(Photo by DreamWorks/courtesy Everett Collection)
A recording career and starring roles on In Living Color and his very own sitcom sound like they would have been enough to keep Jamie Foxx out of the movie game during the ’90s. But indeed, Foxx the multi-hyphenate found time to debut as a comedy movie lead for The Truth About Cats & Dogs in 1996 and then delivered his first dramatic performance in Oliver Stone’s Any Given Sunday three years later. But that was all a prelude to his big 2004, when Foxx was nominated for the Best Supporting Actor Academy Award with the Michael Mann/Tom Cruise thriller Collateral and took home Oscar gold that night for Best Actor, thanks to the musical biopic Ray.
He teamed up with Mann again for Miami Vice in 2006, the same year of musical sensation Dreamgirls‘ arrival. Due Date, Valentine’s Day, Rio, and Horrible Bosses were four $100 million-grossing box office hits in a row, so with his reputation as a guy who can get awards and put butts in seats cemented, there was only one place to go left: Casa de QT. Working with Quentin Tarantino produced the brassy Western Django Unchained, which would go on to become the director’s biggest B.O. draw.
Django would be Foxx’s last Certified Fresh movie for a while, through a stretch of years that has included The Amazing Spider-Man 2, Robin Hood, and White House Down. 2017’s Baby Driver brought back some of that critical acclaim, and so did Just Mercy. More recently, he reprised his Electro role for Spider-Man: No Way Home and put out two Netflix movies: Project Power and vampire action-comedy Day Shift. Now, we rank all Jamie Foxx movies by Tomatometer! —Alex Vo
Featured image: Parrish Lewis / © Netflix /Courtesy Everett Collection
After a decade of bit parts, many of them within the gainful employ of Steven Soderbergh’s production company, Viola Davis broke into the mainstream with a movie-stealing turn – and from Meryl Streep! – in 2008’s Catholic Church child abuse drama Doubt. Davis has all of 10 minutes of screen time in Doubt but earned an Oscar nomination for her work, joining the likes of Ruby Dee for American Gangster or Ned Beatty for Network of Oscar nominees who made the most out of their single-scene appearances. Yet, Davis forms Doubt’s emotional pillar, powerfully delivering social and cultural history that further obfuscates the film’s central mystery.
Davis has been releasing multiple movies a year ever since, frequently playing women of power or high up in their professions, in the likes of Law Abiding Citizen, Knight & Day, Ender’s Game, and Suicide Squad, as Amanda Waller, one of that movie’s rare bright spots. And Davis has frequently reached the same heights as Doubt in Certified Fresh films like Widows, The Help (receiving a Lead Actress nomination), and Fences, for which she won a Best Supporting Actress Academy Award. Davis got another Lead Actress nom for Ma Rainey’s Black Bottom, and she returned as Waller for James Gunn’s The Suicide Squad. And now, we’re ranking all Viola Davis movies by Tomatometer! —Alex Vo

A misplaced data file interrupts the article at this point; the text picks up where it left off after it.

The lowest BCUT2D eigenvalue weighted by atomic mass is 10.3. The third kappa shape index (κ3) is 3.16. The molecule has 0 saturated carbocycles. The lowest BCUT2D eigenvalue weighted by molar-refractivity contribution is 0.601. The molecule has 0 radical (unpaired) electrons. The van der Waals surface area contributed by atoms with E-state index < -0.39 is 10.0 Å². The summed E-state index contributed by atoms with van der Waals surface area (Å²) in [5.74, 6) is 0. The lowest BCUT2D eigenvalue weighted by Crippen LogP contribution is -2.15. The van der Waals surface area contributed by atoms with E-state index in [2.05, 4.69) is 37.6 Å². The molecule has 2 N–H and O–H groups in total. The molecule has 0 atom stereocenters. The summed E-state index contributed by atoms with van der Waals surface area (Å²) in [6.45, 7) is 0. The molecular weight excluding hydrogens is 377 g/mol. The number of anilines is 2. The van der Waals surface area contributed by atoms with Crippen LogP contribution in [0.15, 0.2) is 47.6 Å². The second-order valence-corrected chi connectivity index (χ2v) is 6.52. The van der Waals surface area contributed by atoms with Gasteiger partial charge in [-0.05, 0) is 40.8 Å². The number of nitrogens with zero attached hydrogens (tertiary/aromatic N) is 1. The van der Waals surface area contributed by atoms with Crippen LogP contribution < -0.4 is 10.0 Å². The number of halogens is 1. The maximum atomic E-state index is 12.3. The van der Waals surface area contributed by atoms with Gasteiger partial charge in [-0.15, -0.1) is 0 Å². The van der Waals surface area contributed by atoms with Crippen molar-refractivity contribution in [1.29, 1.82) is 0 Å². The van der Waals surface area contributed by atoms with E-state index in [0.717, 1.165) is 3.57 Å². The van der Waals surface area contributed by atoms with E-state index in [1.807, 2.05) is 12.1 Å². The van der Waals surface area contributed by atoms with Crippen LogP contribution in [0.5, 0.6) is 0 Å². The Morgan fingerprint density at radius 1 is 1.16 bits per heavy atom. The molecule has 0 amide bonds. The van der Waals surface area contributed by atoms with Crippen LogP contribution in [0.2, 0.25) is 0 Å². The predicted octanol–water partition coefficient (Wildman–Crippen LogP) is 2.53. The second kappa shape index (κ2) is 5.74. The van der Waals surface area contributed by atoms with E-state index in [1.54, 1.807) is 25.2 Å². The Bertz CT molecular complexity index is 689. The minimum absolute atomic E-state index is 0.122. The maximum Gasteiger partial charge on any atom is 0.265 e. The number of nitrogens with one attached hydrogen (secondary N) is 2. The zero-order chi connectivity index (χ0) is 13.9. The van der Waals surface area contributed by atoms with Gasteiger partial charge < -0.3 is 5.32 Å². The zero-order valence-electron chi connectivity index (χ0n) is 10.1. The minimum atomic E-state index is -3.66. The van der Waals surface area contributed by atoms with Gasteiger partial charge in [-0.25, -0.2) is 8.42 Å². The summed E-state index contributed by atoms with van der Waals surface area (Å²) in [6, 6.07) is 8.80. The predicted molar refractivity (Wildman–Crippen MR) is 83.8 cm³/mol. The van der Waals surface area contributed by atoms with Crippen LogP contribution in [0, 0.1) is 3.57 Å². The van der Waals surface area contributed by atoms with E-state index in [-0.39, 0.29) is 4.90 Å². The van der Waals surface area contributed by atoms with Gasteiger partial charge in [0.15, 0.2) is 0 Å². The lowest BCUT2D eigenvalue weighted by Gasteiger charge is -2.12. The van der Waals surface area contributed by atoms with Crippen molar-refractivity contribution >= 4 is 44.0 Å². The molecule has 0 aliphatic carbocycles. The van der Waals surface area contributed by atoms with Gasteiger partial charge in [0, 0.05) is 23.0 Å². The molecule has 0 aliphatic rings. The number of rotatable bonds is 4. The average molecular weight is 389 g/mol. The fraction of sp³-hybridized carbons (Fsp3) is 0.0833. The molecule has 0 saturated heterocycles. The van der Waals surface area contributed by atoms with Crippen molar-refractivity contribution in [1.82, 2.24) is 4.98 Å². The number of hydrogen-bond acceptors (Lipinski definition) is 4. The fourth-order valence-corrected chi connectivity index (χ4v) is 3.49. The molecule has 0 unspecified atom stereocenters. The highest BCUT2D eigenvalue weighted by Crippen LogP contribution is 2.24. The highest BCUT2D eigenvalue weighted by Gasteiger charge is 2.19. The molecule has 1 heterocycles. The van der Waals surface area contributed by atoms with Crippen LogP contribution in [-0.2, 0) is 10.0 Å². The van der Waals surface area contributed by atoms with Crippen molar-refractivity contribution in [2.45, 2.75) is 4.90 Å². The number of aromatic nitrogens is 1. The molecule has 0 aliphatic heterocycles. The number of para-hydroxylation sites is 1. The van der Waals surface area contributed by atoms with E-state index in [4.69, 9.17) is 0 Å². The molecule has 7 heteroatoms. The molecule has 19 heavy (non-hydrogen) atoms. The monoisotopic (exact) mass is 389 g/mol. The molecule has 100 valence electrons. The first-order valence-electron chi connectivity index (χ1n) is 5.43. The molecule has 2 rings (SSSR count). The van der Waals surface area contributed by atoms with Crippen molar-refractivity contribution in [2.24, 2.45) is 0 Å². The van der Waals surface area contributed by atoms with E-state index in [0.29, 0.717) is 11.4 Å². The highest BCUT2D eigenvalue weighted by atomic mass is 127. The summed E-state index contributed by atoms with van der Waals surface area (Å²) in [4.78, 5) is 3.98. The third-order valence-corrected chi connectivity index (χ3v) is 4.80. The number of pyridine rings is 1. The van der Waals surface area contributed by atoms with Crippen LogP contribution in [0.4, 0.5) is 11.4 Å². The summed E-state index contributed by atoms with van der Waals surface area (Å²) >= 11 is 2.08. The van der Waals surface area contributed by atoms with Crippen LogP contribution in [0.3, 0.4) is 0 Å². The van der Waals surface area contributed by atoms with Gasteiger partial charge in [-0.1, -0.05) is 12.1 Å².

Featured image: Jessica Miglio / © Warner Bros. / courtesy Everett Collection
Hart and Johnson: The world’s two unlikeliest megastars join forces this week for Central Intelligence, playing former high school classmates who reunite and get embroiled in international action courtesy of the CIA. Since its inception in 1947, Hollywood has committed plenty of celluloid around the agency’s foundation of espionage and top-secret missions, inspiring this week’s gallery: the best and worst CIA agents in movie history.
Welcome to another week in home video. Many of the films that made big impacts before the winter movie season of 2009 have already found their way to DVD, so there isn’t as much out there as one might hope. Nevertheless, we’ve been able to comb through the list of new releases to find some interesting choices for the discriminating consumer, and we’re happy to report that only one of this week’s choices has been reviewed as a Rotten film! The biggest (at least, probably best known) release this week is Law Abiding Citizen, starring Gerard Butler and Jamie Foxx, but films like Black Dynamite, Good Hair, and Revanche were all highly regarded films that also hit shelves this week. Have a look at our full list and decide for yourself which might be worth checking out.
It seems like Gerard Butler is everywhere these days, starring in everything from romantic comedies to action thrillers. In director F. Gary Gray’s (Friday, Set It Off) latest film, Law Abiding Citizen, Butler squares off against Jamie Foxx in a film that combines elements of horror like Saw and psychological terror like The Silence of the Lambs. Unfortunately, most critics felt that Citizen was riddled with problems, from the believability of its story to its gratuitous violence. But hey, if you’re a fan of the up-and-coming former King Leonidas, then you might still get a kick out of it. There are lots of explosions.
Quentin Tarantino seems to have cornered the market on well-made homage films that pay tribute to genres and cinematic eras of the past, but last October, a certain retro comedy opened in limited release and received a lot of attention. The film was Black Dynamite, a loving celebration of Blaxploitation cinema starring Michael Jai White as the title character, a martial arts do-gooder out to rid the streets of “The Man.” Certified Fresh at 83%, Black Dynamite manages to pack enough laughs and clever winks to satisfy both those looking for a fun comedy and those looking to relive the days of Shaft and Coffy. You can pick it up on DVD and Blu-Ray this week.
One of the highest-rated films on this week’s list, Chris Rock’s examination of the concept of “good hair,” aptly titled Good Hair, is a documentary focusing on the relationships between African-Americans and their, well, hair. Speaking to a number of notable black personalities and attending various hair-centric events, Rock succeeds in combining humor (naturally) with thoughtful speculation to help shed light on the topic. Critics felt the film was eye-opening, funny, and sometimes sad, but always poignant, and awarded it Certified Fresh status with an impressive 94%. In other words, this is one documentary definitely worth checking out, even if you’re not a fan of Chris Rock.